A toego or tego (Dzongkha : སྟོད་གོ་, Wylie : stod go; also romanised tögo) is a long-sleeved, short jacket-like garment worn over a kira by women in Bhutan. The toego is thus part of the national dress of Bhutan required by the driglam namzha along with the kira, the wonju and the rachu.
Both women and men in Bhutan wear the tego under the gho and over the kira.
Costume is the distinctive style of dress or cosmetic of an individual or group that reflects class, gender, profession, ethnicity, nationality, activity or epoch. In short costume is a cultural visual of the people.
Cradled in the folds of the Himalayas, Bhutan has relied on its geographical isolation to protect itself from outside cultural influences. A sparsely populated country bordered by India to the south, and China to the north, Bhutan has long maintained a policy of strict isolationism, both culturally and economically, with the goal of preserving its cultural heritage and independence. Only in the last decades of the 20th century were foreigners allowed to visit the country, and only then in limited numbers. In this way, Bhutan has successfully preserved many aspects of its culture, which dates directly back to the mid-17th century.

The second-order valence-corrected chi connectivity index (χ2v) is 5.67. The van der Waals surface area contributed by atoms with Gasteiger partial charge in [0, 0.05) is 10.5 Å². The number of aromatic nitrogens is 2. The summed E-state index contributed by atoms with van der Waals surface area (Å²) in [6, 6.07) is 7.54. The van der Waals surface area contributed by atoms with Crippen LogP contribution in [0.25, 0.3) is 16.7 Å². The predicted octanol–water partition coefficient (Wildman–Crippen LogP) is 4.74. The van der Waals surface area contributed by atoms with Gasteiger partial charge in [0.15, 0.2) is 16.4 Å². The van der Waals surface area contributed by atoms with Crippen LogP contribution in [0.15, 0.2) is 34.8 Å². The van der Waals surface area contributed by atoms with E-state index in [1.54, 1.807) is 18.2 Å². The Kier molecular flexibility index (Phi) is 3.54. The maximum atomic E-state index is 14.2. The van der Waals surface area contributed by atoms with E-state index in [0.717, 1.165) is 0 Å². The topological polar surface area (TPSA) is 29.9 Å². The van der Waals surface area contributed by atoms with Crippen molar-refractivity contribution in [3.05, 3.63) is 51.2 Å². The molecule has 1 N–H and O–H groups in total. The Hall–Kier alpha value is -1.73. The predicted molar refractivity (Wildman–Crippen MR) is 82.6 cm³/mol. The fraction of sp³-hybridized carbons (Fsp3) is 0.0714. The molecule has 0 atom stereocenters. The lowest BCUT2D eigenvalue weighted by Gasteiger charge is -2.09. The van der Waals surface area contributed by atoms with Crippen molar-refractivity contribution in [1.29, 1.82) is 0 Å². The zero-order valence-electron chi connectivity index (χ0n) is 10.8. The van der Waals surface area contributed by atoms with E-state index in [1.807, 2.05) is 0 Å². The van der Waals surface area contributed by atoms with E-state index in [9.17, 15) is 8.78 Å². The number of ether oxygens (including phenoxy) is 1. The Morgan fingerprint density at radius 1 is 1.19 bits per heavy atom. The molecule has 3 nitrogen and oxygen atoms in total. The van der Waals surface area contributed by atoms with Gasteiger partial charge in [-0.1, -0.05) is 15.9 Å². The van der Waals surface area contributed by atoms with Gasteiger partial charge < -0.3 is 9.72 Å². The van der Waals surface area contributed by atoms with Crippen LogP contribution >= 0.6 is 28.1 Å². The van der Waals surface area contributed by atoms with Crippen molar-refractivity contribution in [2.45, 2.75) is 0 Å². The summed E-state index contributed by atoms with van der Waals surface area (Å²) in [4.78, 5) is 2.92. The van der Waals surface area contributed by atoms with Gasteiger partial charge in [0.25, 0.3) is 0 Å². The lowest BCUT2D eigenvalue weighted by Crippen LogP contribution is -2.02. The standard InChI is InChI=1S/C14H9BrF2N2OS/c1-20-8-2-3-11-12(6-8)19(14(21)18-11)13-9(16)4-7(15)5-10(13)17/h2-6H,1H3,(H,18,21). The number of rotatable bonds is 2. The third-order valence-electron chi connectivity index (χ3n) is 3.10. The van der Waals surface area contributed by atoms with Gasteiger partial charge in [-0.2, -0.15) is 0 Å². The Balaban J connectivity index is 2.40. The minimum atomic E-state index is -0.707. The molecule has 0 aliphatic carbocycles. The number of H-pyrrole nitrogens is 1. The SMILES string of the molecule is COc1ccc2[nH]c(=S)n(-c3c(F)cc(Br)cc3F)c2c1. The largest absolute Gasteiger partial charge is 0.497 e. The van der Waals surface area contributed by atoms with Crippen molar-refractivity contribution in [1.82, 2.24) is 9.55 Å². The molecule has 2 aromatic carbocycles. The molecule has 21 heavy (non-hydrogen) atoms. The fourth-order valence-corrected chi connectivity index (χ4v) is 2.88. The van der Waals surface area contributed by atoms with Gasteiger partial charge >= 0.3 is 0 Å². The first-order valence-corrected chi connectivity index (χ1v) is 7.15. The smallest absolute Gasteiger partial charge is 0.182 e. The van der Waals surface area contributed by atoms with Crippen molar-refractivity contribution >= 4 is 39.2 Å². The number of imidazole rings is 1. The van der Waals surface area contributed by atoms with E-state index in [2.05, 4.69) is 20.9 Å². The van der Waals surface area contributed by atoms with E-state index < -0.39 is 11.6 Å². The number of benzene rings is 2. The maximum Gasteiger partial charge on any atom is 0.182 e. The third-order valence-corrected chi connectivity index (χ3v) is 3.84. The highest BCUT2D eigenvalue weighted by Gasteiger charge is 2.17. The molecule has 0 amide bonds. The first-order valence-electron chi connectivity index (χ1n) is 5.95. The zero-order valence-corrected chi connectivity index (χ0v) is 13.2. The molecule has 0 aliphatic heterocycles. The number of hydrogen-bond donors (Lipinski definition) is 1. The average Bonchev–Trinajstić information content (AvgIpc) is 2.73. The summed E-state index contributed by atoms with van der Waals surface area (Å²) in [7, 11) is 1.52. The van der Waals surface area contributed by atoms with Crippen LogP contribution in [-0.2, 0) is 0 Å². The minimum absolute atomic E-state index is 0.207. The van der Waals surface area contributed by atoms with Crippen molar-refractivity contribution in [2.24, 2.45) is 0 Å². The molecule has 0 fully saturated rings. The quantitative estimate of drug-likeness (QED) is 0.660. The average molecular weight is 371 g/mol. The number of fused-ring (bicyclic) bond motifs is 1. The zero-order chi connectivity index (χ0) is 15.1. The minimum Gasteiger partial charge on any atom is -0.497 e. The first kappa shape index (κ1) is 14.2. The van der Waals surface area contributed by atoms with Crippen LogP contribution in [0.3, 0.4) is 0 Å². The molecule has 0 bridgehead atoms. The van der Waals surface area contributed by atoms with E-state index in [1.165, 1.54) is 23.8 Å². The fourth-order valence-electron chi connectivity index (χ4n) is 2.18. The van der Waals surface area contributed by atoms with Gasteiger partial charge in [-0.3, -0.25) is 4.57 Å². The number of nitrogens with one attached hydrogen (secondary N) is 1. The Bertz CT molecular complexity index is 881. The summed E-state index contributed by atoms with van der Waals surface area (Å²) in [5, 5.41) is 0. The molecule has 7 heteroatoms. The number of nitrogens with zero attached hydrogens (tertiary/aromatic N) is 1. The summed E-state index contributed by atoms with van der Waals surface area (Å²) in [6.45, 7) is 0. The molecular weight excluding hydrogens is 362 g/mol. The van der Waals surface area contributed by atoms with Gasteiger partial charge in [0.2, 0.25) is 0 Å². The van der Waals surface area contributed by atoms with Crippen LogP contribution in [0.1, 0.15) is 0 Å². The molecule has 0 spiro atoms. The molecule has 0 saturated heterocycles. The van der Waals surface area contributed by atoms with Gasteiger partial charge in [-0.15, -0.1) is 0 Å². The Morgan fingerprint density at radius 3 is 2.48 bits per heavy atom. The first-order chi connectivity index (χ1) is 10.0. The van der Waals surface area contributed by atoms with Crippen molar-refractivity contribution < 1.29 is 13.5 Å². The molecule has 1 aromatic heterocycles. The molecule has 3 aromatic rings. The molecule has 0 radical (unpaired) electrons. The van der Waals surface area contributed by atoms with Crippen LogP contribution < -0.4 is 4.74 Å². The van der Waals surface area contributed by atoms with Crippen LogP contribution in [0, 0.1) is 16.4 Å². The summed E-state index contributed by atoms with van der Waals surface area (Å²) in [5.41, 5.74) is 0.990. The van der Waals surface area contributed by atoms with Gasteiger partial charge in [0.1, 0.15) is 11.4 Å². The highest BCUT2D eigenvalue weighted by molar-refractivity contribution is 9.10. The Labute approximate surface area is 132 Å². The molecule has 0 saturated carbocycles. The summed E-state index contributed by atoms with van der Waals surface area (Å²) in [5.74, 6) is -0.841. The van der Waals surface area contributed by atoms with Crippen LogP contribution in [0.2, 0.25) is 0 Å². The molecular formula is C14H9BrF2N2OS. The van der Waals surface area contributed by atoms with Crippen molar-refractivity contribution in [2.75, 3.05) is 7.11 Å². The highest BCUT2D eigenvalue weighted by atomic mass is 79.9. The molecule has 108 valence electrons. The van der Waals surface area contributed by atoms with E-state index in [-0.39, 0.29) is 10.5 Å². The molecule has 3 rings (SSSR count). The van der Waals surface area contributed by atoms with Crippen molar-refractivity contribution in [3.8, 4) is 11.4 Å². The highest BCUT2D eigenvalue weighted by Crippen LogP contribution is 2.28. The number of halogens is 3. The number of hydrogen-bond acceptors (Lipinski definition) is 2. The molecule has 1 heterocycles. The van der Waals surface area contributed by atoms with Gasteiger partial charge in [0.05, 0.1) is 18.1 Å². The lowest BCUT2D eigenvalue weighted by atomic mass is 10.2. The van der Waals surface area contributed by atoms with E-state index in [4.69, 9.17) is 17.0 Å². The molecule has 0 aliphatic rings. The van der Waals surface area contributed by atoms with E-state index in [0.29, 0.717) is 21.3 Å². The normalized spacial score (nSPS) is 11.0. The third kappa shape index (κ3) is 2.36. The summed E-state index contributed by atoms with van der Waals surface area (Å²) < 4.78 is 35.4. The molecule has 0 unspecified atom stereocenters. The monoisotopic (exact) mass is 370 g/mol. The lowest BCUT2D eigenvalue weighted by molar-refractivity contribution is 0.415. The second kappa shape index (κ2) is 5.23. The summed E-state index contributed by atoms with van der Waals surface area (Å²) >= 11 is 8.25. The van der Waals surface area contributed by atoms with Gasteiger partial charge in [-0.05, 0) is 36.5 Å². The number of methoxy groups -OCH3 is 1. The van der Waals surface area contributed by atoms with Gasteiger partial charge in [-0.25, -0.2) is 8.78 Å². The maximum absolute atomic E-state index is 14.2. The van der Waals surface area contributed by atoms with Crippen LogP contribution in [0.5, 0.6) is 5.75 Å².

Dzongkha is a Sino-Tibetan language spoken by over half a million people in Bhutan; it is the sole official and national language of the Kingdom of Bhutan. The Tibetan script is used to write Dzongkha.
The music of Bhutan is an integral part of its culture and plays a leading role in transmitting social values. Traditional Bhutanese music includes a spectrum of subgenres, ranging from folk to religious song and music. Some genres of traditional Bhutanese music intertwine vocals, instrumentation, and theatre and dance, while others are mainly vocal or instrumental. The much older traditional genres are distinguished from modern popular music such as rigsar.
Bhutan, officially known as the Kingdom of Bhutan, is a landlocked country in the Eastern Himalayas. It is bordered by China to the north and India to the south. Nepal and Bangladesh are located in proximity to Bhutan but do not share a land border. The country has a population of over 754,000 and a territory of 38,394 square kilometers which ranks 133rd in terms of land area. Bhutan is a constitutional monarchy with Mahayana Buddhism as the state religion.
The gho or g'ô is the traditional and national dress for men in Bhutan. Introduced in the 17th century by Ngawang Namgyal, 1st Zhabdrung Rinpoche, to give the Ngalop people a more distinctive identity, it is a knee-length robe tied at the waist by a cloth belt known as the kera. On festive occasions, it is worn with a kabney.